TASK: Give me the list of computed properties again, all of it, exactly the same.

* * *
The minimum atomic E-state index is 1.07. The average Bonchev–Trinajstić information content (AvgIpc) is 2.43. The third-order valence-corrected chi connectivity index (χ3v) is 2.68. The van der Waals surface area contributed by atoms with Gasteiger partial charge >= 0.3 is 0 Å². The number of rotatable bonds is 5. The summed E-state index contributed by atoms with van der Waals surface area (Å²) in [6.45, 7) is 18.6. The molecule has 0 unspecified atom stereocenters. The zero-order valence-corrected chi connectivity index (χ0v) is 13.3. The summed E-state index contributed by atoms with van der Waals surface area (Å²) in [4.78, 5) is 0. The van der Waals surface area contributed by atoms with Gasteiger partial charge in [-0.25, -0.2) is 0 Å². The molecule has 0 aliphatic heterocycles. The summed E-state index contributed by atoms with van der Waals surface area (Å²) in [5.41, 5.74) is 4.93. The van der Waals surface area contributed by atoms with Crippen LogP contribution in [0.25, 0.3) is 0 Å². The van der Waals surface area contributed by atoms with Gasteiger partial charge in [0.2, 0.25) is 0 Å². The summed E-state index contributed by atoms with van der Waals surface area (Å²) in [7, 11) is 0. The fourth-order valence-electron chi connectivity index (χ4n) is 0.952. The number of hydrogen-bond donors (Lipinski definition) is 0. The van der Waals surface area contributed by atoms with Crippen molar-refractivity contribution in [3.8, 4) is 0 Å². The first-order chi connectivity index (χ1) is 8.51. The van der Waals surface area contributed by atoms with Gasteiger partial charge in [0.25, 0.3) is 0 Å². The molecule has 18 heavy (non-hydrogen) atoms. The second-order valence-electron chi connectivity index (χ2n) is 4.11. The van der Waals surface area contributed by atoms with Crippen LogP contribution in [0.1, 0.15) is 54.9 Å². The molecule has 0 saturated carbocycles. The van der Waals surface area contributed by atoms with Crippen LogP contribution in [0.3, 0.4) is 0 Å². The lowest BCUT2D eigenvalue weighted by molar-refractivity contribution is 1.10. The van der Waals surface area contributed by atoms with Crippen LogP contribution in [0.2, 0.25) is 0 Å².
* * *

The minimum atomic E-state index is 1.07. The average Bonchev–Trinajstić information content (AvgIpc) is 2.43. The third-order valence-corrected chi connectivity index (χ3v) is 2.68. The van der Waals surface area contributed by atoms with Gasteiger partial charge >= 0.3 is 0 Å². The number of rotatable bonds is 5. The summed E-state index contributed by atoms with van der Waals surface area (Å²) in [6.45, 7) is 18.6. The molecule has 0 unspecified atom stereocenters. The zero-order valence-corrected chi connectivity index (χ0v) is 13.3. The summed E-state index contributed by atoms with van der Waals surface area (Å²) in [4.78, 5) is 0. The van der Waals surface area contributed by atoms with Gasteiger partial charge in [-0.25, -0.2) is 0 Å². The molecule has 0 aliphatic heterocycles. The summed E-state index contributed by atoms with van der Waals surface area (Å²) in [5.41, 5.74) is 4.93. The van der Waals surface area contributed by atoms with Crippen LogP contribution in [0.25, 0.3) is 0 Å². The van der Waals surface area contributed by atoms with Gasteiger partial charge in [0.2, 0.25) is 0 Å². The summed E-state index contributed by atoms with van der Waals surface area (Å²) in [7, 11) is 0. The fourth-order valence-electron chi connectivity index (χ4n) is 0.952. The number of hydrogen-bond donors (Lipinski definition) is 0. The van der Waals surface area contributed by atoms with Crippen molar-refractivity contribution in [3.8, 4) is 0 Å². The first-order chi connectivity index (χ1) is 8.51. The van der Waals surface area contributed by atoms with Gasteiger partial charge in [0.25, 0.3) is 0 Å². The molecule has 18 heavy (non-hydrogen) atoms. The second-order valence-electron chi connectivity index (χ2n) is 4.11. The van der Waals surface area contributed by atoms with Crippen LogP contribution in [0.1, 0.15) is 54.9 Å². The molecule has 0 saturated carbocycles. The van der Waals surface area contributed by atoms with Crippen LogP contribution in [0.3, 0.4) is 0 Å². The lowest BCUT2D eigenvalue weighted by molar-refractivity contribution is 1.10. The van der Waals surface area contributed by atoms with Crippen LogP contribution in [0.2, 0.25) is 0 Å².